The Wingtra aerial robot takes off like a helicopter but flies like a plane to complete autonomous data gathering missions or deliver a small payload. Matthew Stock reports.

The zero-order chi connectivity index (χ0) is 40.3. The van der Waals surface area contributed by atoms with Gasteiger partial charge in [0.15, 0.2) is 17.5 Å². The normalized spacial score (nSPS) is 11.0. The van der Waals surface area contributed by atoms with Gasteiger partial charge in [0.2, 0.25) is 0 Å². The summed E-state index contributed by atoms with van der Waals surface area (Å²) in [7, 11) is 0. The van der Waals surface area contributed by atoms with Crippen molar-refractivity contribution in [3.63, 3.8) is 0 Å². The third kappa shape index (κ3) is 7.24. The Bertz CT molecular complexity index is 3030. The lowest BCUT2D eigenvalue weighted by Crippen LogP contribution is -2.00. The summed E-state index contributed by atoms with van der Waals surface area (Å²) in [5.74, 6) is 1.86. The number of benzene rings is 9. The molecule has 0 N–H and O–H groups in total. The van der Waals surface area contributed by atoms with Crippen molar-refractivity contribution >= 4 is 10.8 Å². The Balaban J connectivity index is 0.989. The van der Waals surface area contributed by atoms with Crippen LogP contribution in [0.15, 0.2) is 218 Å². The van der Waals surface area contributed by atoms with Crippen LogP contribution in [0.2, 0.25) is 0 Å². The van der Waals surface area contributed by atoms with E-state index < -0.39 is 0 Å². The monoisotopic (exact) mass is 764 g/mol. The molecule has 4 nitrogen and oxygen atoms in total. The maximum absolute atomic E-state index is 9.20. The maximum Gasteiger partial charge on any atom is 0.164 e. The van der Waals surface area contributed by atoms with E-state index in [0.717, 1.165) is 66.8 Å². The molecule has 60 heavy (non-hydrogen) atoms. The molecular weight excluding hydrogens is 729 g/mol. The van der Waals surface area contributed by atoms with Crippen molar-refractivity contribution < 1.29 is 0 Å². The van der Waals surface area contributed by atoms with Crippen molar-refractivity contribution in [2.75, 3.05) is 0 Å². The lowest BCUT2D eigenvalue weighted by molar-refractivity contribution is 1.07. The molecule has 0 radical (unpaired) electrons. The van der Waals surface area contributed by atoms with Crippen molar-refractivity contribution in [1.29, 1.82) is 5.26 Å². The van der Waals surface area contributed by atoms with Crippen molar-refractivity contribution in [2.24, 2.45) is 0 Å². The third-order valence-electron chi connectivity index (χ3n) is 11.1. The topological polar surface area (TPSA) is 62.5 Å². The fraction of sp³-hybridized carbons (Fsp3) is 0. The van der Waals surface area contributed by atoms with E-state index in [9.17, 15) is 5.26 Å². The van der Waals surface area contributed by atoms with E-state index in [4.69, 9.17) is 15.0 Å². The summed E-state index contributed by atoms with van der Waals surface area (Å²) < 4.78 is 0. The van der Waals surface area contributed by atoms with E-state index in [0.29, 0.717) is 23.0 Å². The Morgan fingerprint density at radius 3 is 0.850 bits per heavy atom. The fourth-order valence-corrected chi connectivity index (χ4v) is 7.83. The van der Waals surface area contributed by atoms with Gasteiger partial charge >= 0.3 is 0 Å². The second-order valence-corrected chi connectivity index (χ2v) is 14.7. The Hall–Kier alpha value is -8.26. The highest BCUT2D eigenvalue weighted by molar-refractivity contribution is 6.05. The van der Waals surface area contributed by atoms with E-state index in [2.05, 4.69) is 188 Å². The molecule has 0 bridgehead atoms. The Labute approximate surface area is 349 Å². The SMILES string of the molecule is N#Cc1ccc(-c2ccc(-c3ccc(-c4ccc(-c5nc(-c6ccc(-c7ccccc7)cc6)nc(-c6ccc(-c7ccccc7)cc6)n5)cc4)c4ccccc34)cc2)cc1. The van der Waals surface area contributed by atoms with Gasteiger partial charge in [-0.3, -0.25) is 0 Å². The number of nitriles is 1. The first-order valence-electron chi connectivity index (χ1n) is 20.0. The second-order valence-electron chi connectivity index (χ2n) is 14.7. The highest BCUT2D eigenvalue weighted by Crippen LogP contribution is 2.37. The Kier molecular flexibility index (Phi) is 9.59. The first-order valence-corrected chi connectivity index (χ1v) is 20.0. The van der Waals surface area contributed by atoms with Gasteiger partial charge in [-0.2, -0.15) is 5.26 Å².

The Wingtra 1 is an aerial robot that takes off vertically like a quadcopter. But once airborne, it turns on its side and flies like a fixed-wing aircraft. It was designed by a spin-off team from the Autonomous Systems Lab at ETH Zurich. SOUNDBITE (English) STEPHANIE LAMBERT, BUSINESS DEVELOPMENT TEAM, WINGTRA, SAYING: "We combined the current technologies of drones, which are quadcopters and fixed-wings, and we combined these advantages while overcoming their limitations... we are developing an aerial robot that starts and lands like a helicopter and its transists [transitions] into forward flight, like an airplane." Turning into a fixed-wing aircraft makes the electric drone far more energy efficient. It has a range of around 60 kilometres on a single charge, with a cruising speed of 50km/h. The team says it could be a game-changer for aerial data collection, especially in agriculture. (SOUNDBITE) (English) YOUSSEF DEMITRI, SOFTWARE DEVELOPER, WINGTRA, SAYING: "So at the moment we're focusing on the sensing market, so that's basically any application where you need to gather aerial data. For example, in agriculture farmers would need that to inspect their farms; in terms of detecting diseases in plants, for example, optimising the use of fertiliser." (SOUNDBITE) (English) S TEPHANIE LAMBERT, BUSINESS DEVELOPMENT TEAM, WINGTA, SAYING: "The drone market is really growing. For example, agriculture is a multi-trillion dollar market. And if we covered just one percent; it's huge." The system can fly autonomously, with no pilot required while it carries out its mission. Its algorithms are clever enough to land precisely and safely, and can remain stable even when the weather turns against it. (SOUNDBITE) (English) YOUSSEF DEMITRI, SOFTWARE DEVELOPER, WINGTRA, SAYING: "It's also very smart in detecting the wind around it and being really able to adapt to where the wind is coming from in order to achieve stable flight." Wingtra was recently showcased at the CeBIT 2016 technology fair in Germany. Extensive test missions will take place this year, with the aim of launching the product in 2017.